- Please note - There are times when you can skip sanding furniture. However, before painting it, you might need to degloss it. If the piece you are painting has any sort of finish on it that is shiny, slick, glossy, semi-glossy, even satin, then you need to sand. A quick sand with some medium grit sandpaper will help the paint to adhere over very shiny and/or non-porous surfaces such as melamine and laminate. In these cases, apply a thin coat of Jolie Paint after sanding and allow it dry for 48 hours to give the paint time to begin the curing process and promote adhesion.
I do not recommend painting over teak, eucalyptus, shiny tile, or powder coated metal.
‘Jolie Paint is a water-based paint, which means that tannins and stains can “bleed” into the paint as it dries and create unsightly stains. This is most noticeable on open-grained woods such as oak and mahogany. If you see these discolouration's, simply wipe on a coat of fresh shellac (available at most home stores) to block the stains. Allow the shellac to dry, and then paint over it. We don’t advise sanding mahogany pieces prior to painting as this will allow the stain to more easily leach into the paint.’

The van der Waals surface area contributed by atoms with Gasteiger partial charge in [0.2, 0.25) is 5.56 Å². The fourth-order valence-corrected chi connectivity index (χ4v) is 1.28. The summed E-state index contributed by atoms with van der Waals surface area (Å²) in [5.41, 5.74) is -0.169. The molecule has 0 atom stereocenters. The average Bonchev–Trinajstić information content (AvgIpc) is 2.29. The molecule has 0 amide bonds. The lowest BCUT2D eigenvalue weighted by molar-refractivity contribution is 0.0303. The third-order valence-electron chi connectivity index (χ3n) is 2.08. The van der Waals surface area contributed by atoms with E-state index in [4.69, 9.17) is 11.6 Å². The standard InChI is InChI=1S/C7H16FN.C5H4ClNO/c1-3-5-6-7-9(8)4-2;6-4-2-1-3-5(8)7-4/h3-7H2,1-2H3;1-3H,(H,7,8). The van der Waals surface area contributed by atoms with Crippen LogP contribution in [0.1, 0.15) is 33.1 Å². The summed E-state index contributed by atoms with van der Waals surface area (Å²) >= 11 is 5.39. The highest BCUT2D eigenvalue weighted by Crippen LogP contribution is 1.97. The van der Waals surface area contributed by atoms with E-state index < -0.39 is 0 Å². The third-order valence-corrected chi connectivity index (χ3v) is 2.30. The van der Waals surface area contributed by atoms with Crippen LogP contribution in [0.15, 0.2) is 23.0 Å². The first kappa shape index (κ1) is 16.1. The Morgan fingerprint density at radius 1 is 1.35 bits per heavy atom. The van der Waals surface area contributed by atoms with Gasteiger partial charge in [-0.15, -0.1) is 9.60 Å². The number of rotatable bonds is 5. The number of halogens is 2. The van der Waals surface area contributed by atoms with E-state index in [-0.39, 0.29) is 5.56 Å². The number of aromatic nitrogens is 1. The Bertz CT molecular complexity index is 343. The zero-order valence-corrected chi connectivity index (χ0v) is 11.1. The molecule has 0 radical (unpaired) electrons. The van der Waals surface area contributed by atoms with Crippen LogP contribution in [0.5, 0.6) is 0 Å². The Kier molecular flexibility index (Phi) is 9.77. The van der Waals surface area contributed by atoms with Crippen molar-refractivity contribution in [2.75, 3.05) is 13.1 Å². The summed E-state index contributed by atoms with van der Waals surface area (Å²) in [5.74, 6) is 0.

RAW WOOD If the piece you are painting is made of raw, untreated wood, apply clear shellac to any knots or open grains to block bleed-through from tannins. After painting your first coat, you may need to sand your surface in order to achieve a smoother finish as the moisture from the paint may raise the grain of some types of woods.
STAINED WOOD The stains on some woods, such as cherry, mahogany, or an open-grained wood like oak, can bleed through the first coat of paint. If you notice any discolouration, apply two thin coats of shellac to your surface to protect the stain from peeking through. Allow shellac to dry fully before painting another coat. We do not recommend sanding mahogany before painting as its stains are especially likely to bleed through.
If you prefer a more rustic, textured or distressed finishes then go to following link to see the different techniques you can see the different techniques you can apply https://cdn.shopify.com/s/files/1/0057/7758/8268/files/Jolie_Everyday_Guide_V9_digitalspreads.pdf?1308285291138312118
Instructions taken from https://joliehome.com/
Please share any projects you’ve transformed, I’d love to see them and if you need a support buddy please let me know, if you live close by in Melbourne I am offering to help in exchange for coffee.